When I was preparing for surgery, I did a ton of research using resources provided to me by my surgeon, and my friend, Google. One of the best resources I found is the Weight Loss Surgery Podcast hosted by Family Nurse Practitioner Reeger Cortell. I listened to almost every episode available before my surgery, and it gave me great foundational information about nutrition, lifestyle changes, vitamins, current research regarding obesity, and interviews with a variety of guests ranging from bariatric patients to surgeons. I continue to listen to every subsequent podcast, as I find it reassuring that my experience is normal (whatever that is).

Reeger just published the latest podcast which is her Bariatric Surgery Seminar which she gives at her practice. It’s geared for people who considering surgery and spouses of people who want to understand more about the surgery.  There is a lot of great information, presented in a straightforward manner. Science made simple about things like set point, causes of obesity and the changes that happen with bariatric surgery.  It’s long, but I highly recommend listening to it if you are pre-surgery, and even if you are post surgery.

I realized while listening that I got a lot of my ideas about transformation from Reeger.  Taking care of body, mind, and spirit. My rituals include daily gratitude log, identifying a daily affirmation, journaling all my food and exercise, and of course my social media stuff is focused on self improvement or self awareness too. Positivity is key, and removing negativity and negative people has been critical for enabling transformation. 

Listen, enjoy, and let me know what you think!



Let them eat cake

So now that I have made myself an open book regarding gastric bypass, I have to say I have had nothing but positive feedback. But there are people who don’t quite understand this simple fact: this surgery is not a cure for obesity. I still have to fight that demon every day. 

“So you can’t have cake? Not even a bite? Note even once in a while?”

The super short answer is no. I cannot. 

I chose gastric bypass over gastric sleeve specifially as a deterrent for eating crap that is too sweet or too heavy. Everything in moderation does not work for me. It will not ever work for me. My metabolism is broken and I don’t expect it to get fixed. 

However, there are tons of recipes on Pinterest for various bariatric friendly versions of pretty much anything. I am debating making a crustless pumpkin pie custard thing for Thanksgiving in fact. 

This week I made a recipe called Egg Roll in a Bowl. It’s super easy…basically ground chicken cooked with a bag of coleslaw mix, soy sauce, garlic and ginger. I tend to adapt my Pinterest finds a bit. 

So I am not deprived. I put a lot of work into make by my tiny little meals tasty. I have to downsize most recipes though, or make some, portion them out and then freeze them.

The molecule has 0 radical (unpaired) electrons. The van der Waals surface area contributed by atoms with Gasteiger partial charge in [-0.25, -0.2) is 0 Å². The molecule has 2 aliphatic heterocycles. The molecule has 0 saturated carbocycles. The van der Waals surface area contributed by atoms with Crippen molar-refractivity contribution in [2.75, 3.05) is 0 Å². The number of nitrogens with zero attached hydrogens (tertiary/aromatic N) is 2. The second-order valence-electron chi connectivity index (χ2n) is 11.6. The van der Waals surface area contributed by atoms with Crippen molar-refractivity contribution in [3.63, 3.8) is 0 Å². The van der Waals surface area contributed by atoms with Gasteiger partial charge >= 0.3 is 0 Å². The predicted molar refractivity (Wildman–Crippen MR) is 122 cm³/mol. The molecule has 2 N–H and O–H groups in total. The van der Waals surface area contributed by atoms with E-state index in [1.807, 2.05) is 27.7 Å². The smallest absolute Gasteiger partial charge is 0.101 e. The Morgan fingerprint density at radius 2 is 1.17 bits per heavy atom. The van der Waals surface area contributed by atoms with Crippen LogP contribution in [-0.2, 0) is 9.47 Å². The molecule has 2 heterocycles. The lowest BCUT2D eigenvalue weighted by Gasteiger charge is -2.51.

Tomorrow I go for my visit with the nutritionist and my definitely want to talk about adding more food or maybe a small snack. I am starting to get hungry. I am trying to figure out the pattern. Is it when I use certain protein that might not be holding me over between meals? Is it because I’m running now and definitely exerting more effort in my workouts? Hoping she will shed some light. 

And as a bonus: tomorrow is monthly support group night! I am sure I will have tales to tell from Mr. Lapband or the Lollipop girl. 

The cat is out of the bag…

Well, I did it. I told my story on Facebook to my 500+ friends, some of whom I actually know, some just virtual acquaintances. The response was remarkably better than I expected. I know I was looking for support, but I als felt like if someone could learn something from what I am going through, I’d want to help them. 

This is the picture I shared, which is dramatic enough to begin with. 

And here is the post. 

Thanks to everyone for the overwhelmingly supportive comments on my new profile picture. I have written this post in my head a million times, and even needed to start a blog to figure out how to start. So I’ll just do this: on July 5, I had gastric bypass surgery. There’s a growing number of my friends and family that know, and with a couple of exceptions, the support has been amazing. Weight loss surgery patients commonly hear comments like, “you took the easy way out” or “couldn’t you just do it with diet and exercise?” Well let me tell you, nothing about this has been easy, and no — my body doesn’t understand diet and exercise. It was defending a weight and would do everything to stay there.  

Those of you who have known me for a while know that I have struggled with my weight for my whole life. In 2009, I did a medically supervised weight loss program and lost 75 pounds and was able to maintain a good chunk of that weight loss for about 5 years. Various medical issues like a pituitary tumor, sluggish thyroid, medications, stress, lack of sleep, depression and anxiety, and a range of metabolic issues made it an uphill battle to maintain, let alone lose. My metabolism is shut down. I was referred for weight loss surgery in November of last year, right before Thanksgiving. I was upset, embarrassed and felt like a failure.